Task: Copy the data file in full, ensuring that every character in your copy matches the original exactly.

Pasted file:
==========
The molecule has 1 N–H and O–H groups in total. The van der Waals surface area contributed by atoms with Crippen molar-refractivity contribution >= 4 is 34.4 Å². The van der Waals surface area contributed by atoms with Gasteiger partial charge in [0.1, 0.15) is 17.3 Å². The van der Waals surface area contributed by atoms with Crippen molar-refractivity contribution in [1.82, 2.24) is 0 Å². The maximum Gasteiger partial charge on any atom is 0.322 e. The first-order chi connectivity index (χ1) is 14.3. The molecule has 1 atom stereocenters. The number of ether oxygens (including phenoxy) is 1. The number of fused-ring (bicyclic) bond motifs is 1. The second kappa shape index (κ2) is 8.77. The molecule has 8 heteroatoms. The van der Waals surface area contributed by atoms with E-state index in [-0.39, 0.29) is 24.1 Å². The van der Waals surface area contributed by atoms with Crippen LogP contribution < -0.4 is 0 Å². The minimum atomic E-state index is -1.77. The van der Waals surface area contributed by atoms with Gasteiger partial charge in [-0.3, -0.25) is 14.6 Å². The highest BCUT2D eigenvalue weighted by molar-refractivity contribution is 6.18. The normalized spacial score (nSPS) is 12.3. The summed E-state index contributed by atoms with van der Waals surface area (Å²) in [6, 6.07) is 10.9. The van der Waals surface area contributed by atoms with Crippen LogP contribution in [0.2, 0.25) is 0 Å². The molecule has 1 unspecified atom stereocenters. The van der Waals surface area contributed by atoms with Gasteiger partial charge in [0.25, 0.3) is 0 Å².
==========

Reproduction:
The molecule has 1 N–H and O–H groups in total. The van der Waals surface area contributed by atoms with Crippen molar-refractivity contribution >= 4 is 34.4 Å². The van der Waals surface area contributed by atoms with Gasteiger partial charge in [0.1, 0.15) is 17.3 Å². The van der Waals surface area contributed by atoms with Crippen molar-refractivity contribution in [1.82, 2.24) is 0 Å². The maximum Gasteiger partial charge on any atom is 0.322 e. The first-order chi connectivity index (χ1) is 14.3. The molecule has 1 atom stereocenters. The number of ether oxygens (including phenoxy) is 1. The number of fused-ring (bicyclic) bond motifs is 1. The second kappa shape index (κ2) is 8.77. The molecule has 8 heteroatoms. The van der Waals surface area contributed by atoms with E-state index in [-0.39, 0.29) is 24.1 Å². The van der Waals surface area contributed by atoms with Crippen LogP contribution < -0.4 is 0 Å². The minimum atomic E-state index is -1.77. The van der Waals surface area contributed by atoms with Gasteiger partial charge in [-0.3, -0.25) is 14.6 Å². The highest BCUT2D eigenvalue weighted by molar-refractivity contribution is 6.18. The normalized spacial score (nSPS) is 12.3. The summed E-state index contributed by atoms with van der Waals surface area (Å²) in [6, 6.07) is 10.9. The van der Waals surface area contributed by atoms with Crippen LogP contribution in [0.2, 0.25) is 0 Å². The molecule has 1 unspecified atom stereocenters. The van der Waals surface area contributed by atoms with Gasteiger partial charge in [0.25, 0.3) is 0 Å².